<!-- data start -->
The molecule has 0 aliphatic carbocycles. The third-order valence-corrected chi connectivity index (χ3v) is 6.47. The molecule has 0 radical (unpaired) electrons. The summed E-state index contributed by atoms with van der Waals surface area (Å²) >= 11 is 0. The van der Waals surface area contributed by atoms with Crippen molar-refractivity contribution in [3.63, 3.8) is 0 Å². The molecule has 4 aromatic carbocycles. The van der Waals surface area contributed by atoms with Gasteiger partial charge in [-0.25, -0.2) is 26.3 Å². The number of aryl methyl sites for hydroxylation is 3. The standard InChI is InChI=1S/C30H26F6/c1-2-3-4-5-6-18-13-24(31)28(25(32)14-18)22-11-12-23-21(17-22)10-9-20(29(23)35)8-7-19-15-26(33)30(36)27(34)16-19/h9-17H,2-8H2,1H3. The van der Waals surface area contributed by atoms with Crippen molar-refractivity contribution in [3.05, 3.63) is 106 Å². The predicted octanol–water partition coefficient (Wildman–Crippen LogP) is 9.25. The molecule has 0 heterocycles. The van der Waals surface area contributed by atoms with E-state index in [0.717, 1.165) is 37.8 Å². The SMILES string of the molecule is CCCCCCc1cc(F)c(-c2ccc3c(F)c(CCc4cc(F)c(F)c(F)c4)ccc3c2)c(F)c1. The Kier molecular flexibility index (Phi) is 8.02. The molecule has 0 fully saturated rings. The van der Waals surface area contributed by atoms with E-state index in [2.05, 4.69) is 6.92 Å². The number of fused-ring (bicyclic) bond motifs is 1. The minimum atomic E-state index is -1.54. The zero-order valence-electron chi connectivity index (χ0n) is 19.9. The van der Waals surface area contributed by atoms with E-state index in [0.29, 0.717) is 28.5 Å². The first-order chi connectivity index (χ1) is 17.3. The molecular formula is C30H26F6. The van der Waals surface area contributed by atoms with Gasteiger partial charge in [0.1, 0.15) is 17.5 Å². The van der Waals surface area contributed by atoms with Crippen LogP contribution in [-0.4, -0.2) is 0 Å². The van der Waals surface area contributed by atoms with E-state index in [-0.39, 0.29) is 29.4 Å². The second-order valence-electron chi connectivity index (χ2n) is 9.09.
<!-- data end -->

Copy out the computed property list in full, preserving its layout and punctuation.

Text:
The molecule has 0 aliphatic carbocycles. The third-order valence-corrected chi connectivity index (χ3v) is 6.47. The molecule has 0 radical (unpaired) electrons. The summed E-state index contributed by atoms with van der Waals surface area (Å²) >= 11 is 0. The van der Waals surface area contributed by atoms with Crippen molar-refractivity contribution in [3.63, 3.8) is 0 Å². The molecule has 4 aromatic carbocycles. The van der Waals surface area contributed by atoms with Gasteiger partial charge in [-0.25, -0.2) is 26.3 Å². The number of aryl methyl sites for hydroxylation is 3. The standard InChI is InChI=1S/C30H26F6/c1-2-3-4-5-6-18-13-24(31)28(25(32)14-18)22-11-12-23-21(17-22)10-9-20(29(23)35)8-7-19-15-26(33)30(36)27(34)16-19/h9-17H,2-8H2,1H3. The van der Waals surface area contributed by atoms with Crippen molar-refractivity contribution in [3.05, 3.63) is 106 Å². The predicted octanol–water partition coefficient (Wildman–Crippen LogP) is 9.25. The molecule has 0 heterocycles. The van der Waals surface area contributed by atoms with E-state index in [0.717, 1.165) is 37.8 Å². The SMILES string of the molecule is CCCCCCc1cc(F)c(-c2ccc3c(F)c(CCc4cc(F)c(F)c(F)c4)ccc3c2)c(F)c1. The Kier molecular flexibility index (Phi) is 8.02. The molecule has 0 fully saturated rings. The van der Waals surface area contributed by atoms with E-state index in [2.05, 4.69) is 6.92 Å². The number of fused-ring (bicyclic) bond motifs is 1. The minimum atomic E-state index is -1.54. The zero-order valence-electron chi connectivity index (χ0n) is 19.9. The van der Waals surface area contributed by atoms with E-state index in [0.29, 0.717) is 28.5 Å². The first-order chi connectivity index (χ1) is 17.3. The molecular formula is C30H26F6. The van der Waals surface area contributed by atoms with Gasteiger partial charge in [0.1, 0.15) is 17.5 Å². The van der Waals surface area contributed by atoms with Crippen LogP contribution in [-0.4, -0.2) is 0 Å². The van der Waals surface area contributed by atoms with E-state index in [-0.39, 0.29) is 29.4 Å². The second-order valence-electron chi connectivity index (χ2n) is 9.09.